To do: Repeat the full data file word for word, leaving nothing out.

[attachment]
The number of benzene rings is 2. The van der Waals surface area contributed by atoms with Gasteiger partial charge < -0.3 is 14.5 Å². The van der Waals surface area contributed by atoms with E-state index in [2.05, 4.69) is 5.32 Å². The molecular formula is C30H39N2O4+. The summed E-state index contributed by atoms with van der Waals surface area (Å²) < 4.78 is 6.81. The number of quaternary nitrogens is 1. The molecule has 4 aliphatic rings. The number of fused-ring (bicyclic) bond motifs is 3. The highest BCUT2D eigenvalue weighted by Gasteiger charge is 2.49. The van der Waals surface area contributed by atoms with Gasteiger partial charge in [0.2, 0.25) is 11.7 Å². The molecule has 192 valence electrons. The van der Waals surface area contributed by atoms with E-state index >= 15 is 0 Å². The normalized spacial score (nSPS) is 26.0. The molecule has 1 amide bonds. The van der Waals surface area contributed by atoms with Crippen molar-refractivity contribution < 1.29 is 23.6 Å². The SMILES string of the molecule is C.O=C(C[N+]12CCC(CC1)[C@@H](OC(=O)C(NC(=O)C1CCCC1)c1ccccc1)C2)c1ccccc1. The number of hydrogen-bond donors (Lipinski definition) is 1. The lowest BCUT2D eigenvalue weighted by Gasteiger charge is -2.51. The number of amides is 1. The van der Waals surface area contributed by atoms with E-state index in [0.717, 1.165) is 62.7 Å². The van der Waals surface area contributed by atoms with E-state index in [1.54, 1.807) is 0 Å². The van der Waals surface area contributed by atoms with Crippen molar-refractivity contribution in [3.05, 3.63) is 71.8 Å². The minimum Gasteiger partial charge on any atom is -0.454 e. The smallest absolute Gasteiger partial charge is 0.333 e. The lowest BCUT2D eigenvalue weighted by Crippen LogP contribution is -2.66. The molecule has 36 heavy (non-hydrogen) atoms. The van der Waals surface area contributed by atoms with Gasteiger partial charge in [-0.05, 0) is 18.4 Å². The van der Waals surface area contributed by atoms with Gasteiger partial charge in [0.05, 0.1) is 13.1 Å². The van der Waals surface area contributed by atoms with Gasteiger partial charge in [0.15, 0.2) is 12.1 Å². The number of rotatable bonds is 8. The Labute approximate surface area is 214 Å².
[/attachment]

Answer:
The number of benzene rings is 2. The van der Waals surface area contributed by atoms with Gasteiger partial charge < -0.3 is 14.5 Å². The van der Waals surface area contributed by atoms with E-state index in [2.05, 4.69) is 5.32 Å². The molecular formula is C30H39N2O4+. The summed E-state index contributed by atoms with van der Waals surface area (Å²) < 4.78 is 6.81. The number of quaternary nitrogens is 1. The molecule has 4 aliphatic rings. The number of fused-ring (bicyclic) bond motifs is 3. The highest BCUT2D eigenvalue weighted by Gasteiger charge is 2.49. The van der Waals surface area contributed by atoms with Gasteiger partial charge in [0.2, 0.25) is 11.7 Å². The molecule has 192 valence electrons. The van der Waals surface area contributed by atoms with E-state index >= 15 is 0 Å². The normalized spacial score (nSPS) is 26.0. The molecule has 1 amide bonds. The van der Waals surface area contributed by atoms with Crippen molar-refractivity contribution < 1.29 is 23.6 Å². The SMILES string of the molecule is C.O=C(C[N+]12CCC(CC1)[C@@H](OC(=O)C(NC(=O)C1CCCC1)c1ccccc1)C2)c1ccccc1. The number of hydrogen-bond donors (Lipinski definition) is 1. The lowest BCUT2D eigenvalue weighted by Gasteiger charge is -2.51. The number of amides is 1. The van der Waals surface area contributed by atoms with E-state index in [0.717, 1.165) is 62.7 Å². The van der Waals surface area contributed by atoms with E-state index in [1.54, 1.807) is 0 Å². The van der Waals surface area contributed by atoms with Crippen molar-refractivity contribution in [3.05, 3.63) is 71.8 Å². The minimum Gasteiger partial charge on any atom is -0.454 e. The smallest absolute Gasteiger partial charge is 0.333 e. The lowest BCUT2D eigenvalue weighted by Crippen LogP contribution is -2.66. The molecule has 36 heavy (non-hydrogen) atoms. The van der Waals surface area contributed by atoms with Gasteiger partial charge in [-0.05, 0) is 18.4 Å². The van der Waals surface area contributed by atoms with Gasteiger partial charge in [0.05, 0.1) is 13.1 Å². The van der Waals surface area contributed by atoms with Gasteiger partial charge in [0.15, 0.2) is 12.1 Å². The number of rotatable bonds is 8. The Labute approximate surface area is 214 Å².